In September 2019, established Canadian author James Bow was accused of trademark infringement for using an image of the CN Tower on the cover of his recently released urban fantasy novel. The cover of the novel showed the CN Tower alongside various monsters and humans. Reuts Publications, the publisher of the novel, confirmed that the photo was taken from a stock photo website, for which a creative commons licence was in place. Further, the photographer who took the photo and made it available to the stock photo website was also aware of and consented to the use of the photo in the context in which Bow used it. However, Canada Lands Company Ltd. (CLCL), the Crown Corporation that manages the CN Tower, requested that the use of the image be discontinued immediately as the structure is protected by trademark law.
The CN Tower has made available a detailed Use of Images Agreement for any individual who wishes to use an image of the CN Tower. The Agreement states:
I therefore agree that I shall not, nor shall I authorize any other party to, distribute, sell, publish, broadcast and/or otherwise exploit any Tower Images, in any manner, media or territory whatsoever, without the express prior written consent of CANADA LANDS COMPANY CLC LIMITED, which may be unreasonably withheld or delayed, at such party’s sole discretion […] I further hereby agree to provide CN Tower with a copy of any such Tower Image, in its final form and context, as soon as available, and in any event prior to its release. CN Tower shall be provided a minimum of five (5) business days to review the image and approve or not approve of its use.
Further, the CN Tower appears on Adobe’s official list of known image restrictions.
The circumstances surrounding this alleged trademark infringement have raised questions with respect to whether the demand by CLCL is unreasonable. Bow’s lawyer, as quoted in a letter to CLCL by the Toronto Star, states:
The purpose of trademark law is to prevent confusion in the marketplace for specific goods and services, and to stop bad actors from ‘passing off’ counterfeit goods as the genuine article […] It seems unlikely that CLCL is active in the business of publishing novels, let alone fantasy novels featuring a strong female protagonist who helps trolls and goblins succeed in the human world through her work at an employment agency.
Enforcing trademarks on landmark buildings can have significant implications with respect to expression and creativity, impacting various industries such as photography, visual art, and filmmaking. If every noteworthy building in Toronto was protected by trademark, a simple picture of Toronto’s skyline could require multiple licences prior to publishing. The necessity to obtain these licences, alongside the fear of potential legal consequences, can very well encourage artists to stop or avoid creating certain forms of art. Moreover, in today’s technology and socially-driven world, many photographers share their work on social media platforms. These platforms can have an abundance of followers, especially considering the increasing number of individuals who have pursued entrepreneurial paths as paid influencers (consider the Toronto-based photographer and influencer TorontoOnTop, for instance). This raises the question as to whether publishing an image online, on a platform with hundreds of thousands of authentic followers, can create legal concerns in the case that the photographed landmark building is protected by trademark.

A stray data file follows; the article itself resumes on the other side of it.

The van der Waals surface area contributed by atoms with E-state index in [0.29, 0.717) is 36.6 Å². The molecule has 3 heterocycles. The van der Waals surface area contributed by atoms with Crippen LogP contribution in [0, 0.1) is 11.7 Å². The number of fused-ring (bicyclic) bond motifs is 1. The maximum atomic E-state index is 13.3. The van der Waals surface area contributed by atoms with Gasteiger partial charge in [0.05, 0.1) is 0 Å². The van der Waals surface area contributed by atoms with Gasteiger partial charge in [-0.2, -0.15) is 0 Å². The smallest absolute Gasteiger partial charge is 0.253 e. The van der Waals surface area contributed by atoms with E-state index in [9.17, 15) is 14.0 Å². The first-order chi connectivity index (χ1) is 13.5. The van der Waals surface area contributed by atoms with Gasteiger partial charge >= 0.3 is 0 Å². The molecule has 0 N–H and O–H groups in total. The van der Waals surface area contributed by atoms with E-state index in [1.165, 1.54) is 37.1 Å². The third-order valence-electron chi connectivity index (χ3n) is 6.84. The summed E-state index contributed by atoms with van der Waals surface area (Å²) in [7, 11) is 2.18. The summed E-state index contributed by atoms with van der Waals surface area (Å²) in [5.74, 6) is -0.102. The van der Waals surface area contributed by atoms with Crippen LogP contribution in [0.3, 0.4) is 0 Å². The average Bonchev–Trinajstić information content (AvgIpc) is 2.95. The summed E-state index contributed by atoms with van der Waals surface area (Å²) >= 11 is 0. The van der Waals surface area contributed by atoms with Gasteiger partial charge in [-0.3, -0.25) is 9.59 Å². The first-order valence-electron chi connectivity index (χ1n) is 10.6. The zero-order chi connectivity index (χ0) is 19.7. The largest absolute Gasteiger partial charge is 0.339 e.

As a national Canadian icon, it is understandable that the CLCL must work towards protecting the image of the CN Tower from improper usage. The Canadian Trademarks Database lists the CLCL as the current owner of a design mark of the CN Tower with respect to a number of goods and services. However, as a national symbol and representation of Torontonian culture, do the CLCL’s allegations against Bow run counter to the purpose of trademark law? The main purpose of a trademark is to prevent unfair competition between companies and prevent consumer confusion. Architectural works are protected in accordance to the Copyright Act, RSC, 1985, c C-42, which provides that architects are in fact entitled to remedies upon infringement of their work. This copyright protection of architectural works has further been established and interpreted by Canadian courts. With copyright law protecting the broader concept of any “original work,” it is questionable as to whether the protection of architectural work through trademark serves a necessary or beneficial purpose. The CLCL’s allegations against Bow and claims of ownership over the CN Tower’s trademark has, at the very least, created unease for many members of the public and for creators at large.
Written by Alessia Monastero, IPilogue editor and articling student at Deeth Williams Wall LLP.
 Hay and Hay Construction Co. Ltd v Sloan (1957), 12 DLR (2d) 397 (Ont HC).